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post #13 of 19 Old 02-02-2018, 09:28 PM
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I'm assuming you're hoping to have the look of freestanding or floating wood towards the ceiling. If that's the case... I've got an idea... hang with me...

I agree with @shoot summ, you need some type of horizontal support. Would it work to put two horizontal strips of wood behind the TV, one towards the bottom of the TV and one towards the top. These horizontal pieces could be anchored into studs behind the wall, and they would be hidden by the TV when it's mounted.

Now the vertical pieces could be attached to the horizontal pieces for better hold, and they'd have the strength of the studding behind the wall as support.

If you're trying to keep the vertical pieces flush with the wall, you could cut out cross half lap joints like the image below so that the structural horizontal piece would be flush with the wall, but the vertical pieces would be joined (via Liquid Nails and screws?) via the cross half lap joints and should be pretty solid.



Then at the top, you could do lightweight nails or something similar just to keep them flush to the wall. Maybe... not sure if that's the best route to go.

So there's my idea... mind you, I'm NOT a professional by any means. This is just a quick idea I had.

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post #14 of 19 Old 02-03-2018, 07:38 AM
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[quote=gj13us;1874497]
Quote:
Originally Posted by GeorgeC View Post

Pretty sure our HDs and Lowes have 2x only as framing lumber or pressure treated. Everything else is 1x, plus some assorted stuff in 1/2" and 1/4". More recently I saw 5/4 pine and poplar, but not regularly.
"Pretty sure ----------" Why not be exactly knowledgeable. Go ask them. Most of those places keep their "good" lumber in an area separate from the construction grade lumber.

George
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post #15 of 19 Old 02-03-2018, 08:15 AM
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I don't know of any reason construction grade lumber couldn't be used. Of course if you just grab up the wood off the stack there is going to be a lot of bad wood but if you take the time to sift through the stack there is good wood there too. Some of it you may only get one rip off the board increasing the waste but I think in the end the cost would pay for the trouble.
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post #16 of 19 Old 02-03-2018, 09:59 AM
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[quote=GeorgeC;1874977]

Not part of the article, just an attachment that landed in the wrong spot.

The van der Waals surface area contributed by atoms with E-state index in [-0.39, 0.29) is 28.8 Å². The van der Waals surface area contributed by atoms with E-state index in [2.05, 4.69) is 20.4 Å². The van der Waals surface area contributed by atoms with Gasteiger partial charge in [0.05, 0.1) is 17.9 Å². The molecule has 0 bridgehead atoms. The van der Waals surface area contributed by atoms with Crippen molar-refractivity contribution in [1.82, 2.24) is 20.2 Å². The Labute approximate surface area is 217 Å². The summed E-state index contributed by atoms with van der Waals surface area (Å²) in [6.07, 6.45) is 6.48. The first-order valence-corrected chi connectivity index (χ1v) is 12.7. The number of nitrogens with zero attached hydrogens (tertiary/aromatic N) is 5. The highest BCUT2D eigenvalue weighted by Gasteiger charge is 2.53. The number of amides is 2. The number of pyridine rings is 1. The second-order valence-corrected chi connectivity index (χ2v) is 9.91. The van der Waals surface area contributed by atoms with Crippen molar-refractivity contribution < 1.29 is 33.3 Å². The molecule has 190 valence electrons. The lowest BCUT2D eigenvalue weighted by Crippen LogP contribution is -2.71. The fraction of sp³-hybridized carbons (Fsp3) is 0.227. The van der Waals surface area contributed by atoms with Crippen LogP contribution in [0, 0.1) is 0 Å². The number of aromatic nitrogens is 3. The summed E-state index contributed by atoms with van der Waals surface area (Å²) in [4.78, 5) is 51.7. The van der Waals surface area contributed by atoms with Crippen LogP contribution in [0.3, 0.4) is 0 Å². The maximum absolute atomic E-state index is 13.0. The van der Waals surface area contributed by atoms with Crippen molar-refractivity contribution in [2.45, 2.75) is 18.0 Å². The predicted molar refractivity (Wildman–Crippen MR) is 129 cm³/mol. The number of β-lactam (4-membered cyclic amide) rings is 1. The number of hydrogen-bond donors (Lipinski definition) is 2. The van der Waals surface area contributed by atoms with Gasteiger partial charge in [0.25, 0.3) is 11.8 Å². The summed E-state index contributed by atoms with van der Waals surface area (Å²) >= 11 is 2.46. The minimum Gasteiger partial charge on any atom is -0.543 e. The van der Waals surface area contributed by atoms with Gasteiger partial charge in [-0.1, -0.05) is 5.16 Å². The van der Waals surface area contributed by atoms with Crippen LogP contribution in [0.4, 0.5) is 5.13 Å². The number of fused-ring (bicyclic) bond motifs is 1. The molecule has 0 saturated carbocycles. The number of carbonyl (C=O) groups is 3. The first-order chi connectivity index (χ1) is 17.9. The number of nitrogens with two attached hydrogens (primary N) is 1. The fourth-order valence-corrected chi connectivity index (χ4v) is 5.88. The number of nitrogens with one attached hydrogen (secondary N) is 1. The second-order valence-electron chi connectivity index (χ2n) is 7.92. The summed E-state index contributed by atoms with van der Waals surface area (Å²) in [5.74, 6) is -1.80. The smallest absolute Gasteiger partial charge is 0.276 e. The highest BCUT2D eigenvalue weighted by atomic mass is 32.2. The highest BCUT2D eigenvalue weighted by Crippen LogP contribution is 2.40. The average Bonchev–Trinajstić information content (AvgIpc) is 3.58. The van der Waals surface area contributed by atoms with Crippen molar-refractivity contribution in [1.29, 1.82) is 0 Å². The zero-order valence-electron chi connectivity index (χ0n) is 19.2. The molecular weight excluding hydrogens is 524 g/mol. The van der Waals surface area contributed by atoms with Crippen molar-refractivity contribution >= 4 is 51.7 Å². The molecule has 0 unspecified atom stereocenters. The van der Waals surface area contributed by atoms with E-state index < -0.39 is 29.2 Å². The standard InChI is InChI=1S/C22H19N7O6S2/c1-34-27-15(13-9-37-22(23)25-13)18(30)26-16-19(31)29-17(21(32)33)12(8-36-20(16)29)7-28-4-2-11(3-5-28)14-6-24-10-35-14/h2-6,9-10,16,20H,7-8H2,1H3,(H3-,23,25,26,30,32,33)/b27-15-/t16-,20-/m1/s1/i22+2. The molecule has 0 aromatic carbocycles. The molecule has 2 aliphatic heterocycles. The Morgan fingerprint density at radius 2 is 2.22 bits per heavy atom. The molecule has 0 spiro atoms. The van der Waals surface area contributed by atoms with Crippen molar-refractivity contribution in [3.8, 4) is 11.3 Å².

Quote:
Originally Posted by gj13us View Post

"Pretty sure ----------" Why not be exactly knowledgeable. Go ask them. Most of those places keep their "good" lumber in an area separate from the construction grade lumber.

George
I say "pretty sure" because I've never seen it there, but there's always a probability that someone else has, and a probability that I'd be called on it if I said, "They don't carry it." For years I've been crawling all over our local HDs and Lowes window shopping for wood and have never seen 2x in anything other than framing and treated. But there's always a chance, I suppose, that they have a separate stock somewhere.

[About 15 years ago I spied 1x maple at our HD that was on clearance sale and I spent about $200 to stock up--which is a lot for me to spend on wood all at once. I've never seen 1x maple at that store since. On the other hand, I live about 40 minutes away from Groff & Groff and Hearne. ]
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post #17 of 19 Old 02-03-2018, 12:08 PM
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As I said,, don't be just "pretty sure", ask them what they carry. Both Home Depot and Lowes here have better grade lumber that you probably would not notice in just a casual walk about the store. What can you lose by asking???????????? If they do not have in stock they may offer to order for you.

George
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post #18 of 19 Old 02-10-2018, 01:51 AM Thread Starter
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Hi everyone,

Thanks for your replies and suggestions! In reading through the threads, I think adding some sort of horizontal support might be the way to go (perhaps both on the top and bottom).

As far as dimensions go, I'm looking at a overall width of around 4 feet. My ceiling is about 15 feet, and would love it to go all the way up. My wall is drywall (with wood studs spaced apart by 16 inches).

I'd like to stain the wood (rather than paint it).

Here's a shot of the design I've drew up, and a few inspiration shots I've found online.

Another option I am wondering is if I somehow put some brackets in between the spaces and paint them over?
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post #19 of 19 Old 02-10-2018, 06:54 AM
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Adding support at the top and bottom won't work. You have all these vertical pieces with exacting space between and while you may be able to fabricate it as desired, it's wood and won't stay that way. The boards are going to warp. In time some of the boards would even touch each other. It will need something all the way from top to bottom keeping the spacing the same.